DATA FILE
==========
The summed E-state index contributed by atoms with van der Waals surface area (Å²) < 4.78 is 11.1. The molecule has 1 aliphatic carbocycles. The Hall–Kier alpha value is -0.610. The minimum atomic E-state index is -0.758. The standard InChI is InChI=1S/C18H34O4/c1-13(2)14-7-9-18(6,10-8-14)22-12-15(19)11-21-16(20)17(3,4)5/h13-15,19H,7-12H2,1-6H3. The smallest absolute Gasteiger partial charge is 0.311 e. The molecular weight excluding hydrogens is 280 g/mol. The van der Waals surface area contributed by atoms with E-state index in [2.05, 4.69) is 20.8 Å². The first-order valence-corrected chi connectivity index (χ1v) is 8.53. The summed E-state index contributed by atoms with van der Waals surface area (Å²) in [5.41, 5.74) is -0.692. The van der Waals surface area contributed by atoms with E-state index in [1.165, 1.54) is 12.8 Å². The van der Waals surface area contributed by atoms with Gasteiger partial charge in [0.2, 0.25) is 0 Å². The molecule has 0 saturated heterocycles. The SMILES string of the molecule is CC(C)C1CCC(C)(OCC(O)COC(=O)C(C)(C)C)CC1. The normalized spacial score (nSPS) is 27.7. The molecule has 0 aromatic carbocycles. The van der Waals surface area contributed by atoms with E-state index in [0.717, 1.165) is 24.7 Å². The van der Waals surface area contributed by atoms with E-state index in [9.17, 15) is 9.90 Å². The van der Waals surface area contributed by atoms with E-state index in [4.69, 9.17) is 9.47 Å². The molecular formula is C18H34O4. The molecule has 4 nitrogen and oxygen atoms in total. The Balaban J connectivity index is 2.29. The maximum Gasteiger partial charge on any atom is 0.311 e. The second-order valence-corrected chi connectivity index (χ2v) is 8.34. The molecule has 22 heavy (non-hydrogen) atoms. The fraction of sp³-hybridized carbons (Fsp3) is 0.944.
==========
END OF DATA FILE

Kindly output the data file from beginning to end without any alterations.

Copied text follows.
The summed E-state index contributed by atoms with van der Waals surface area (Å²) < 4.78 is 11.1. The molecule has 1 aliphatic carbocycles. The Hall–Kier alpha value is -0.610. The minimum atomic E-state index is -0.758. The standard InChI is InChI=1S/C18H34O4/c1-13(2)14-7-9-18(6,10-8-14)22-12-15(19)11-21-16(20)17(3,4)5/h13-15,19H,7-12H2,1-6H3. The smallest absolute Gasteiger partial charge is 0.311 e. The molecular weight excluding hydrogens is 280 g/mol. The van der Waals surface area contributed by atoms with E-state index in [2.05, 4.69) is 20.8 Å². The first-order valence-corrected chi connectivity index (χ1v) is 8.53. The summed E-state index contributed by atoms with van der Waals surface area (Å²) in [5.41, 5.74) is -0.692. The van der Waals surface area contributed by atoms with E-state index in [1.165, 1.54) is 12.8 Å². The van der Waals surface area contributed by atoms with Gasteiger partial charge in [0.2, 0.25) is 0 Å². The molecule has 0 saturated heterocycles. The SMILES string of the molecule is CC(C)C1CCC(C)(OCC(O)COC(=O)C(C)(C)C)CC1. The normalized spacial score (nSPS) is 27.7. The molecule has 0 aromatic carbocycles. The van der Waals surface area contributed by atoms with E-state index in [0.717, 1.165) is 24.7 Å². The van der Waals surface area contributed by atoms with E-state index in [9.17, 15) is 9.90 Å². The van der Waals surface area contributed by atoms with E-state index in [4.69, 9.17) is 9.47 Å². The molecular formula is C18H34O4. The molecule has 4 nitrogen and oxygen atoms in total. The Balaban J connectivity index is 2.29. The maximum Gasteiger partial charge on any atom is 0.311 e. The second-order valence-corrected chi connectivity index (χ2v) is 8.34. The molecule has 22 heavy (non-hydrogen) atoms. The fraction of sp³-hybridized carbons (Fsp3) is 0.944.